So I moved house a few months ago and I’ve been really slow at updating my address details with all those organisations that have wheedled their way into my life – I am suffering from the well known condition called ‘Post Office redirection service’ apathy.
(i.e. once you’ve got a 6 month redirection arrangement in place, you forget about it!)
I finally got around to attempting some address changes…which meant that I had to interact with organisations back in my land of birth (England). I naively thought that this would give me a feel for where ‘state of the art’ customer ‘centricity’ had got to!
So, off I set: I pick my UK pension company as the place to start my address changing chores. I find some paperwork in my filing cabinet and, yippee, it indicates that they’ve got an online presence. A further dig around and my paperwork shows that I registered for their online service a few years back – excellent, this should be easy!
Next, I go to the website. After a few wild guesses at my online sign-in details, I finally crack the code and I’m in!
Yep, there’s the ‘My details’ section and yep, there’s my old address…now to change it….oh, I can’t…eh?…oh, right, go to that tab that says I can and…no, the function is there but it doesn’t appear to be activated for me…apparently I have to ring them!!
So, I ring them.
I get a weird sounding computerised voice straight away:
Computer lady thing: “In a few words, please explain what you would like us to help you with”
Me: I look around the room. I feel somewhat silly holding a conversation with a machine and I wonder how good ‘she’ is at understanding me…so I speak slowly and clearly: “CHANGE (pause) ADDRESS”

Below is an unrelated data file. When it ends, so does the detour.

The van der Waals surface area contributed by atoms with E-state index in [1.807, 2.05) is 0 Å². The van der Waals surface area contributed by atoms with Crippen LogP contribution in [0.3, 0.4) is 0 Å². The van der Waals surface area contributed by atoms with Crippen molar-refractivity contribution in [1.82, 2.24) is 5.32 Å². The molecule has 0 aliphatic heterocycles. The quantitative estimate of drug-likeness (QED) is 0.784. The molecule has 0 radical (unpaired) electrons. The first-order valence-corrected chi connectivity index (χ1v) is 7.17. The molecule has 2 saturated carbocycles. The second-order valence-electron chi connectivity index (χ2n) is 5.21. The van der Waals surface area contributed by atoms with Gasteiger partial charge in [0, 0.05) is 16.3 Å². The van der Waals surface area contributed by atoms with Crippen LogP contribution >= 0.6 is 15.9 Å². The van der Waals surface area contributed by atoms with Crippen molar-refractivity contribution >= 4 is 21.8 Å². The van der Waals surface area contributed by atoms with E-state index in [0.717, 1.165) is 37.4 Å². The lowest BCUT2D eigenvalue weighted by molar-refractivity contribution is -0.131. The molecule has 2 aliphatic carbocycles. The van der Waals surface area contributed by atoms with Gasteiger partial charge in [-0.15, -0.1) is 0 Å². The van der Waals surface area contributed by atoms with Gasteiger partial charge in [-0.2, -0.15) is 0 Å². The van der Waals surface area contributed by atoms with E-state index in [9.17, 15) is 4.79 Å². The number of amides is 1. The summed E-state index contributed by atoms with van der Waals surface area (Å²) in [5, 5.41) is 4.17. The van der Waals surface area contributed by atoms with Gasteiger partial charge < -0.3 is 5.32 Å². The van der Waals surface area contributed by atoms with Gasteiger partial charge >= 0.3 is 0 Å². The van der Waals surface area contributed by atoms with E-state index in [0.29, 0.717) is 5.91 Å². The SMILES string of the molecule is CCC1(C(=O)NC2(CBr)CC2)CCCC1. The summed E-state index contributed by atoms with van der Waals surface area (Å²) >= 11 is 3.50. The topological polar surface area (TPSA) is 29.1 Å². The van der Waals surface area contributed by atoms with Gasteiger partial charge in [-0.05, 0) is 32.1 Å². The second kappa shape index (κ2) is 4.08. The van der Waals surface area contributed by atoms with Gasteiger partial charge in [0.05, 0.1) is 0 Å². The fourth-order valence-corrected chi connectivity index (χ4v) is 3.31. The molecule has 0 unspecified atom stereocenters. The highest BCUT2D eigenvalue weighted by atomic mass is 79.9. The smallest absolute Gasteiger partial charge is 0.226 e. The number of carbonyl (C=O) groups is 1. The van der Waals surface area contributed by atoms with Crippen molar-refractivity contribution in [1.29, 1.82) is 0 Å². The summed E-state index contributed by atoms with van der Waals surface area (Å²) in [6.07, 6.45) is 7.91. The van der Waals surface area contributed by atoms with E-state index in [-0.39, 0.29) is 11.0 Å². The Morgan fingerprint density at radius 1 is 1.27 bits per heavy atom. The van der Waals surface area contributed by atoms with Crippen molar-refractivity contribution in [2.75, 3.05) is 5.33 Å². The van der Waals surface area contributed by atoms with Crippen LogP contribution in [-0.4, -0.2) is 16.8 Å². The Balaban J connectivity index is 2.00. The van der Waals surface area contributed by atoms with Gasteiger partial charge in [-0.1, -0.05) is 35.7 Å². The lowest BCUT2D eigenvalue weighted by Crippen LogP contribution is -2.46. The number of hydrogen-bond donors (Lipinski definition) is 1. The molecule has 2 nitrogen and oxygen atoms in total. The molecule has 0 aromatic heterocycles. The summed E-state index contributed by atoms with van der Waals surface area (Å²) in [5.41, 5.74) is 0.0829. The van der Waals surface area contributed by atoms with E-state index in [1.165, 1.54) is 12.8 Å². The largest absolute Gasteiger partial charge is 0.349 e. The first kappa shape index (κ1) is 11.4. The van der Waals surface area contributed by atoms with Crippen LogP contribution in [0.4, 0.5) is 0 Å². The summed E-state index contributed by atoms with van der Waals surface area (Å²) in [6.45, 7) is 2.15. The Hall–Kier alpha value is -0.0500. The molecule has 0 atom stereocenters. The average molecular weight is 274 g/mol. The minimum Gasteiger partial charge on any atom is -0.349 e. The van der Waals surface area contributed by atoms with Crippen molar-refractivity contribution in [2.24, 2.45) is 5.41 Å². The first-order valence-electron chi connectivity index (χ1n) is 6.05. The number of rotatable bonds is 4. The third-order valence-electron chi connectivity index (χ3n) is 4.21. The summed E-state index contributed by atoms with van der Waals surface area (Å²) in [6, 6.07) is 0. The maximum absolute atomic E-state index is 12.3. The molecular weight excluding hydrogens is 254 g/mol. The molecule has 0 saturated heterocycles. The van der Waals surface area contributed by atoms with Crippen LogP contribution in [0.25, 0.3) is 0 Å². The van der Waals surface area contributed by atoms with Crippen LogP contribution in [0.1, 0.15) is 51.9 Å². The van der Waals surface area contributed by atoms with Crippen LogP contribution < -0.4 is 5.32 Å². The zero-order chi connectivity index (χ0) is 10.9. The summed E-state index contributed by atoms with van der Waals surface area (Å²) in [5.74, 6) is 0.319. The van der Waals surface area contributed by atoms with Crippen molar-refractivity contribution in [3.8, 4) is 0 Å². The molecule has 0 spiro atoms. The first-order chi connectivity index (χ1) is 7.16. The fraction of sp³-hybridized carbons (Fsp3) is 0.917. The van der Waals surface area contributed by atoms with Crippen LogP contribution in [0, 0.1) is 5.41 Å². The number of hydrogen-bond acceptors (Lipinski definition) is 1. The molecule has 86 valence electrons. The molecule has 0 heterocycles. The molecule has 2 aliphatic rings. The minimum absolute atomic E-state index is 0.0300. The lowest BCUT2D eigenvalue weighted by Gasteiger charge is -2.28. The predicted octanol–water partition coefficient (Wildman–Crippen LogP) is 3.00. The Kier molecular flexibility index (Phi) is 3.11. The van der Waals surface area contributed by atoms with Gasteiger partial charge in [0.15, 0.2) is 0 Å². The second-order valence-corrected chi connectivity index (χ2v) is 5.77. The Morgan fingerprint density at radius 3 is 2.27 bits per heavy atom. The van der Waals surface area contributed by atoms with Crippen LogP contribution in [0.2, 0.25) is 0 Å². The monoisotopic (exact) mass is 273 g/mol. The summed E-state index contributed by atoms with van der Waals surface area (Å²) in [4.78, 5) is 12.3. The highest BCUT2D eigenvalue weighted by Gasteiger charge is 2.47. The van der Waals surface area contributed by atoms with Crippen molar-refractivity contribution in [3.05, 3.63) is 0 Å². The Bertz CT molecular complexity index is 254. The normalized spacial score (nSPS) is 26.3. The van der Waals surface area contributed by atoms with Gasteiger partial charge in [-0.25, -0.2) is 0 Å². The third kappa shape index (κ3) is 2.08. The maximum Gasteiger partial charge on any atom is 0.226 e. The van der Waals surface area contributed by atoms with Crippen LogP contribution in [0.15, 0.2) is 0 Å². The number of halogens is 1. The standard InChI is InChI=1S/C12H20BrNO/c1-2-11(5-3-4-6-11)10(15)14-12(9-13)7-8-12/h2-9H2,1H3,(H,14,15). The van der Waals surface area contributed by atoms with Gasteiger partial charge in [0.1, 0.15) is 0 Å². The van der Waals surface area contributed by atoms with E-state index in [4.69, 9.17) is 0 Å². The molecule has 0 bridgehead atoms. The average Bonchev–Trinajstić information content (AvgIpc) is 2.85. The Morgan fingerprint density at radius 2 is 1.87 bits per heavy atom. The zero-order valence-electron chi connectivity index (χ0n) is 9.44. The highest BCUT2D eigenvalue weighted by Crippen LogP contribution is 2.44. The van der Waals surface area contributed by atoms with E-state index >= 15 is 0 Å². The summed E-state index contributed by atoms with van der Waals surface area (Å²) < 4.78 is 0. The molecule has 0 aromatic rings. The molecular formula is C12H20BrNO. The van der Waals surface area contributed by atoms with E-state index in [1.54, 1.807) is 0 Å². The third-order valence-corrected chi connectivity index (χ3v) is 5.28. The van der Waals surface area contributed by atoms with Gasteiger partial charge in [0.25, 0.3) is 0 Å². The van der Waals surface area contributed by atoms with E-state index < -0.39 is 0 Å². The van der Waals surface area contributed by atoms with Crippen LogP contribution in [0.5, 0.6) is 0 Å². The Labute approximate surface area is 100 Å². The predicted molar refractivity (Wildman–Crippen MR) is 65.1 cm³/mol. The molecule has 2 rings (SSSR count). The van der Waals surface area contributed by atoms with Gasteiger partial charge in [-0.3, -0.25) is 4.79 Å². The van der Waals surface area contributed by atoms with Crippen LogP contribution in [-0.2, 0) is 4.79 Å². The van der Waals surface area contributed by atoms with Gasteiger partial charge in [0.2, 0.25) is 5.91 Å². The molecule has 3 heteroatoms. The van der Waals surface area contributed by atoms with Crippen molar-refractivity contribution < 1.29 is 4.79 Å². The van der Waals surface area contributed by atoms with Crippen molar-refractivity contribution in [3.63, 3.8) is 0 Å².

Computer lady thing: “Can you tell us whether you are an employer, trustee, financial advisor or plan holder?”
Me: Erm, I’ve got no idea whether ‘she’ understood my answer to the 1st question! She’s moved straight on without comment. I wait for what I think is an appropriate time and provide an answer to the 2nd question: “PLAN (pause) HOLDER”
Computer lady thing: “Can you tell us your plan number”
Me: And so, after what I think is a reasonable pause, I do, with clear enunciation on each letter and number…I’ve still got no idea how well she’s doing at getting what I have said so far – she’s not complained so I assume all is good.
Computer lady thing: “Please tell us your surname”
Me: I wait, and then say my surname loud and clear
Computer lady thing: “Please tell us your date of birth. Please say it like the following example – 23rd March 1972”
Me: I wait and then provide my date of birth in the format requested.
Computer lady thing: “I’m sorry I didn’t understand that. Please tell us your date of birth”
Me: Aha, I think, that shows that ‘she’ must be getting everything else I’ve said so far! I provide my date of birth again but slower and, hopefully, even clearer!
Computer lady thing: “Thank you. A customer service agent will be with you as soon as they can.”
I then wait, wait, wait…yes! I now get to speak to a human.
Call handler: “Good Morning Mr Hill, how can I help you today” said in a very smiley (empathetic) way
Me: “Eh? I’m not Mr Hill!”
Call handler: “Ah, sorry sir, can I take your details”
…and so I am asked for all of my details again by a human with a brain.